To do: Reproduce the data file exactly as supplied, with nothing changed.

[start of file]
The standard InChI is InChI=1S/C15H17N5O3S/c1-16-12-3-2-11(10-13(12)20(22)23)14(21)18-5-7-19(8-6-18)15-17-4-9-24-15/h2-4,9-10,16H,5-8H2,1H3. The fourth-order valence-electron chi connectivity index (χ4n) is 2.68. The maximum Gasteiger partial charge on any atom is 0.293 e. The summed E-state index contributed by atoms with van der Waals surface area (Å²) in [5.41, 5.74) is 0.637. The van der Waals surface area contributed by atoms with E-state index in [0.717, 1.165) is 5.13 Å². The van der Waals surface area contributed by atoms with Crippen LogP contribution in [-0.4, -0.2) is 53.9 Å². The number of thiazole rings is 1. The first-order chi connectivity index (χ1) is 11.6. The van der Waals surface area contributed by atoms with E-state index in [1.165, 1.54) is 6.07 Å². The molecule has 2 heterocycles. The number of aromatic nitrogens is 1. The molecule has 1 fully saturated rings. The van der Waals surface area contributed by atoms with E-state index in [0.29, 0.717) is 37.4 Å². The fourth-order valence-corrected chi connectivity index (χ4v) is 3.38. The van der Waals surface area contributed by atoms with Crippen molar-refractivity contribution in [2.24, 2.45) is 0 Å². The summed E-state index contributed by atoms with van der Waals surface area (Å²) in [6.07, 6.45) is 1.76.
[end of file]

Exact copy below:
The standard InChI is InChI=1S/C15H17N5O3S/c1-16-12-3-2-11(10-13(12)20(22)23)14(21)18-5-7-19(8-6-18)15-17-4-9-24-15/h2-4,9-10,16H,5-8H2,1H3. The fourth-order valence-electron chi connectivity index (χ4n) is 2.68. The maximum Gasteiger partial charge on any atom is 0.293 e. The summed E-state index contributed by atoms with van der Waals surface area (Å²) in [5.41, 5.74) is 0.637. The van der Waals surface area contributed by atoms with E-state index in [0.717, 1.165) is 5.13 Å². The van der Waals surface area contributed by atoms with Crippen LogP contribution in [-0.4, -0.2) is 53.9 Å². The number of thiazole rings is 1. The first-order chi connectivity index (χ1) is 11.6. The van der Waals surface area contributed by atoms with E-state index in [1.165, 1.54) is 6.07 Å². The molecule has 2 heterocycles. The number of aromatic nitrogens is 1. The molecule has 1 fully saturated rings. The van der Waals surface area contributed by atoms with E-state index in [0.29, 0.717) is 37.4 Å². The fourth-order valence-corrected chi connectivity index (χ4v) is 3.38. The van der Waals surface area contributed by atoms with Crippen molar-refractivity contribution in [2.24, 2.45) is 0 Å². The summed E-state index contributed by atoms with van der Waals surface area (Å²) in [6.07, 6.45) is 1.76.